10 Greatest Shows In Rock History

Tales from the Ultimate Road Dogs.

Oasis Gallaghers
Will Fresch, CC BY-SA 2.0 , via Wikimedia Commons

Most of the beauty behind rock records tends to be reserved for the studio. Once you're actually behind the glass and left to your own devices, you can do whatever the hell you want and end up creating some real magic on tape. If you're a real rock band though, the greatest moments that you will ever have are on the stage.

Throughout the decades, some of the best moments in rock and roll happened during live performances, where the music becomes more than just a bunch of songs being played over a couple of hours. Whereas some people like to just get by on playing their greatest hits, these artists really used the show to their advantage by using the audience as an instrument.

Since most of it is live, you also get to see different sides of the bands that weren't even possible in a studio setting, with musical pieces that are invented on the fly and certain antics that you couldn't capture with just a microphone. After all, the stage is meant for theater, so it's best that you actually step it up rather than just look at your shoes the entire time. Rock might be a style of music...but this is where the showmanship comes in.

10. Cheap Trick at Budokan

The '70s really cemented itself as the decade of the live album. While you had the studio wizards like Queen warping the sound of songs like Bohemian Rhapsody to absolute perfection, bands like KISS and Peter Frampton probably wouldn't be the stars they are now if they didn't capture the magic on stage. If you really want a taste for the brash sounds of rock and roll, Cheap Trick had you covered once they visited the land of the rising sun.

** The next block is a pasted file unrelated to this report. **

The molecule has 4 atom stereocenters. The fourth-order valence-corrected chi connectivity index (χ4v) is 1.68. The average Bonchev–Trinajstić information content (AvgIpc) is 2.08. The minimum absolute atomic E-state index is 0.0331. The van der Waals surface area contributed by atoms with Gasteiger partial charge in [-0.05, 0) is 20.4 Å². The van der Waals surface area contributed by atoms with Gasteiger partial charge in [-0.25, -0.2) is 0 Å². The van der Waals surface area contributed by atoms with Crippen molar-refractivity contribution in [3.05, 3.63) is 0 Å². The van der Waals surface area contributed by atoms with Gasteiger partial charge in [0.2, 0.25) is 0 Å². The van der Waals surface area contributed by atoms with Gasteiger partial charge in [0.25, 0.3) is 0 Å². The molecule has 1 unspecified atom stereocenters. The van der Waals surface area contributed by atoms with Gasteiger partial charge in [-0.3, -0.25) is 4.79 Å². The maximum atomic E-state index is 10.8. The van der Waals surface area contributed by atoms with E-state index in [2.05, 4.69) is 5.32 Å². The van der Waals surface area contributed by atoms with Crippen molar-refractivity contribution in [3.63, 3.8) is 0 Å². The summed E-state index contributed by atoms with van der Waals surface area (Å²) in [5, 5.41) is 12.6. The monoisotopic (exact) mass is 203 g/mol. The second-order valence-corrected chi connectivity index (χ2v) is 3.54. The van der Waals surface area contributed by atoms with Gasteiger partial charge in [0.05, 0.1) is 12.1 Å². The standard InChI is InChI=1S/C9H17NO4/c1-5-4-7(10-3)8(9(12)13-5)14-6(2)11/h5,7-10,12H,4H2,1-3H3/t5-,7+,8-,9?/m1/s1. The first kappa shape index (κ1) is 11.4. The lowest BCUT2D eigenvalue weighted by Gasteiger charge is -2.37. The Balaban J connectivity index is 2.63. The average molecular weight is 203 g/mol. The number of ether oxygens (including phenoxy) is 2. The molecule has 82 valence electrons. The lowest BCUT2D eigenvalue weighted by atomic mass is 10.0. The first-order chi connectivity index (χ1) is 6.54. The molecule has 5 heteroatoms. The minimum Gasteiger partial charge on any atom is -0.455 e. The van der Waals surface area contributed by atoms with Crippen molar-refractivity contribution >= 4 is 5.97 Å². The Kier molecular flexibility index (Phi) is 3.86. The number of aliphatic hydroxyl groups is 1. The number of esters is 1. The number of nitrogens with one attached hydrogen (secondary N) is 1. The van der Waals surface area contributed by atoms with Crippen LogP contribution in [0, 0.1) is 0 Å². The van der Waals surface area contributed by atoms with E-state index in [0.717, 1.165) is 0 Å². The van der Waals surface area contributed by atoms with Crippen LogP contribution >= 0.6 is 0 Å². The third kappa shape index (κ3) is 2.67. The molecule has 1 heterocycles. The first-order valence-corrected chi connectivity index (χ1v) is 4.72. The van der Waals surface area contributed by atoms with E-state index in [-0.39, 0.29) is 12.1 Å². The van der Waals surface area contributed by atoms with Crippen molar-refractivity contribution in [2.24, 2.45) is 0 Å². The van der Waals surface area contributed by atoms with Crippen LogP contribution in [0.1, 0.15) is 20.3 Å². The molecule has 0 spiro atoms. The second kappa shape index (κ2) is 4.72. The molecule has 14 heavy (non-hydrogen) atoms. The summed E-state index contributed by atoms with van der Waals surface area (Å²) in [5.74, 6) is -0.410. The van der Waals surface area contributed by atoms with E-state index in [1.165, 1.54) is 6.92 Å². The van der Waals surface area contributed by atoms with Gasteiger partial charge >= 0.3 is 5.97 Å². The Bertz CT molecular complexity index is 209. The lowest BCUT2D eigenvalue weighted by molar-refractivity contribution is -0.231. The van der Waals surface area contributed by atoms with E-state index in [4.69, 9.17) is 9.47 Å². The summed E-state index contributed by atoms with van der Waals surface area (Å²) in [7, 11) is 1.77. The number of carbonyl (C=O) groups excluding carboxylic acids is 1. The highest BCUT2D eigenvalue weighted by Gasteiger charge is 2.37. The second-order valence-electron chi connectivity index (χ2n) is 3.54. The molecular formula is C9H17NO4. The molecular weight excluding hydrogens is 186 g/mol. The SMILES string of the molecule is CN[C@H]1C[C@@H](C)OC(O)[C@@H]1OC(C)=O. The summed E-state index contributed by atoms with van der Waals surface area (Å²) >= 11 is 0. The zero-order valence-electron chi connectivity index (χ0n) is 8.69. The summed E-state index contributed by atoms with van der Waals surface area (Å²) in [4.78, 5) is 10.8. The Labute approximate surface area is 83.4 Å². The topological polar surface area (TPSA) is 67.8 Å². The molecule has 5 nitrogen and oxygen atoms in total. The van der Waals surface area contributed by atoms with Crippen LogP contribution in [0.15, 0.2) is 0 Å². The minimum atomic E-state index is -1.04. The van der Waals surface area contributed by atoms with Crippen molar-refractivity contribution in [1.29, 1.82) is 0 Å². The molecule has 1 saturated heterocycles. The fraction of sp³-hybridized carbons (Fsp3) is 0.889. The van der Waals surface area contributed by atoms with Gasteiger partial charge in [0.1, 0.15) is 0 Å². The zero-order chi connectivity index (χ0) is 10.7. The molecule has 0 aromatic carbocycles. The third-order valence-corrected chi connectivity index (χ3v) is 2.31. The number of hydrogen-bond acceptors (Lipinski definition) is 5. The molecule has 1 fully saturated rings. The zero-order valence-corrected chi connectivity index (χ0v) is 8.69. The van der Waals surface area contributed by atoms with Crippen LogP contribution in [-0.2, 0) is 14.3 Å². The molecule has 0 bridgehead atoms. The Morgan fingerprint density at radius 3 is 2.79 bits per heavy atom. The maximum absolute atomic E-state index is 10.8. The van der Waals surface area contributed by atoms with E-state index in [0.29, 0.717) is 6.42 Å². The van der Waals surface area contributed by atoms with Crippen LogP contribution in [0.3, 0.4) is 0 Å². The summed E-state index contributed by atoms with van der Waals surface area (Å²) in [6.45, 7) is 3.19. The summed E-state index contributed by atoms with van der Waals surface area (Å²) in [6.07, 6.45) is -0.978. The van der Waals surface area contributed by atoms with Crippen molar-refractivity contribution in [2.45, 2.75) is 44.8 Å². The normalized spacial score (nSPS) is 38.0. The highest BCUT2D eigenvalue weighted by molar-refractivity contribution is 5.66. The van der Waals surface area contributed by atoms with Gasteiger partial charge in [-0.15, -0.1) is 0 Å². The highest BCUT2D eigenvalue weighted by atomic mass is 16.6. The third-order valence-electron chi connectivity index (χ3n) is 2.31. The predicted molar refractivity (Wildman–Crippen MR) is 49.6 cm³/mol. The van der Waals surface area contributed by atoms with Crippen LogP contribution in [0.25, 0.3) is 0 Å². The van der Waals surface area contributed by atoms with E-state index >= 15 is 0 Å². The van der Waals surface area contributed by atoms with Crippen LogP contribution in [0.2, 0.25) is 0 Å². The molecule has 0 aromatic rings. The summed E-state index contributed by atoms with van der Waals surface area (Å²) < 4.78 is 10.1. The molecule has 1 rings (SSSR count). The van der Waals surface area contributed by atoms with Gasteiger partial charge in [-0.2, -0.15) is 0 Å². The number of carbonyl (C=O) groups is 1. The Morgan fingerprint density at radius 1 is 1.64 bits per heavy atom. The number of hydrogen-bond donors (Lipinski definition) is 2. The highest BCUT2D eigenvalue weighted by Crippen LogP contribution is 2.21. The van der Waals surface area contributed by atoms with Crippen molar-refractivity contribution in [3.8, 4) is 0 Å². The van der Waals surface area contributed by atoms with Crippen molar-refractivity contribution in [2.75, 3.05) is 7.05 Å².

Despite their hooks being perfect for the time, Cheap Trick couldn't get arrested with any of their material in the States until they played this one date. Blowing up their songs to massive proportions, the set list for the night runs like a virtual greatest hits from a band that was just getting their feet wet. The raw performance of I Want You To Want Me alone blows the original out of the water, replacing the dorky piano solo with an electrified fireworks show by Rick Nielsen.

On the record, the crowd is practically an instrument, as you hear every single participant absolutely losing their minds whenever they kick off something like Ain't That a Shame. It might be stretching to call Cheap Trick the American Beatles, but for a brief shining moment, they became the poster children of all things power pop.

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